Though there’s no definitive answer and probably one be one for several months, Pittsburgh Steelers’ President Art Rooney II is hopeful the team will return to Latrobe for this summer’s training camp. In an article on Steelers.com, Rooney broached several issues including the team’s training camp travel plans.
“As we sit here today, our plan is to have training camp in Latrobe,” Rooney said in Bob Labriola’s article. “We still have a ways to go to get there, but I think there’s a pretty good chance that’s going to be able to happen.”
That optimism is welcome news to fans and quite frankly, for us as a website. Holding training camp at Chuck Noll Field in Latrobe is one of the highlights of the entire year. Pittsburgh has become almost a unicorn in practicing away from their team facility. At no cost to the fans – parking and admission to camp is entirely free. It’s a rare moment to interact with players, get autographs, and for us, provide detailed analysis on what’s happening every single day.
For the first time in over 50 years, the Steelers couldn’t attend Latrobe last season due to the pandemic, instead practicing at Heinz Field. Getting back to St. Vincent College would also be a major boost for local businesses who lost that revenue are have been damaged by the pandemic in general. Some businesses in the area have already shut down.
As Rooney says, there’s no guarantee things will revert back to normal this summer. But more people are getting vaccinated and COVID cases are dropping nation-wide. Of course, even if the Steelers return to Latrobe, it’s doubtful there will be a “normal” camp experience. There’s no guarantee fans will even be allowed to attend and the idea throngs of people will be allowed to line up along the fence line to get autographs is probably a pipe dream. But this is optimism from a key decision-maker Hopefully we’ll know our answer by June.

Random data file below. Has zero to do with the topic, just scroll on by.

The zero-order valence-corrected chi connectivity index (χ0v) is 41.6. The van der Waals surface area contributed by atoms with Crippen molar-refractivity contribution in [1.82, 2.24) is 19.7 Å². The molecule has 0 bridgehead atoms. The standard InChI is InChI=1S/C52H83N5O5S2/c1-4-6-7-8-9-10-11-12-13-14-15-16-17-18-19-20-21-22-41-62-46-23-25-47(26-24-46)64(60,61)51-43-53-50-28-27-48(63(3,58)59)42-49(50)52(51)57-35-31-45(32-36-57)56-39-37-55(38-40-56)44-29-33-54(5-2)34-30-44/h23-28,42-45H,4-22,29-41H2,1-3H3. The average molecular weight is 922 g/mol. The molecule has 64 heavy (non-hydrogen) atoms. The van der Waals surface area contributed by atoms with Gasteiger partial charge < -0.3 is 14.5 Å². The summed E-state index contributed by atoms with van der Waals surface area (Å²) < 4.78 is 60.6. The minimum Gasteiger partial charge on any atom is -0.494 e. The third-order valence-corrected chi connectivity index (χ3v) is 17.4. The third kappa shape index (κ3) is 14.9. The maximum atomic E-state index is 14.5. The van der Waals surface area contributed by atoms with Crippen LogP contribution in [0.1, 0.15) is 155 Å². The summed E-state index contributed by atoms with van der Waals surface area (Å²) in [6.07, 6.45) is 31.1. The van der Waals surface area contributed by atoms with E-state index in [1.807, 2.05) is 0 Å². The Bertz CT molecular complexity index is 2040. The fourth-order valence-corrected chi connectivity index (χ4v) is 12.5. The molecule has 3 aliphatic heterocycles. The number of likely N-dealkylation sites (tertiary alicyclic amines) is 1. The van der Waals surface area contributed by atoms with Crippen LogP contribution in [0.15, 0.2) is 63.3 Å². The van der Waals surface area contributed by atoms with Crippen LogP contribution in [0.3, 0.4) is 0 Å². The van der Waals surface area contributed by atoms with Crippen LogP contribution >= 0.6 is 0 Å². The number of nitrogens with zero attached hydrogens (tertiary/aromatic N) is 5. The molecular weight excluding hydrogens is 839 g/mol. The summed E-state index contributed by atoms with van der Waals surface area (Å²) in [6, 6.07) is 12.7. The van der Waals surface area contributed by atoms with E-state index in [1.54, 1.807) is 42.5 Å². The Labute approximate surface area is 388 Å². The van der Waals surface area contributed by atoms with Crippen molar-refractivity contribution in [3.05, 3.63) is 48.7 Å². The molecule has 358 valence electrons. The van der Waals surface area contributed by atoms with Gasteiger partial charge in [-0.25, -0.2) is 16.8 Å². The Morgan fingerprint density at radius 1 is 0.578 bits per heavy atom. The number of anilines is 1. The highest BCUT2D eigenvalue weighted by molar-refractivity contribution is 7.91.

Rooney also believes there can be some sort of offseason program. Last year, rookie minicamps, OTAs, and mandatory minicamps were all wiped out by the pandemic.
“We’re still hopeful we’re going to have some form of offseason program, and it’s probably not going to start on time but I think it’s important particularly for the young players that we get back to having an offseason program and then a full training camp and preseason games. I think we need to have that to help the young players continue to develop.”
The odds of spring workouts happening aren’t as high as a return to Latrobe. And the union is arguing for its permanent elimination, citing how well rookies responded in 2020 despite not having those events. From a player-first standpoint, the counterpoint to that idea is the loss of opportunity for tryout players to make a team. Without rookie minicamps, there were no tryout players invited to make a roster. Over the years, Steelers like LB Terence Garvin and QB Devlin Hodges have climbed the ladder from tryout to playing on Sundays. That argument, however, seems to fall on deaf ears.
But Rooney also suggested holding workouts later in the year. Perhaps that could come sometime in late May or June. Those are issues that will have to be bargained by the owners and the union.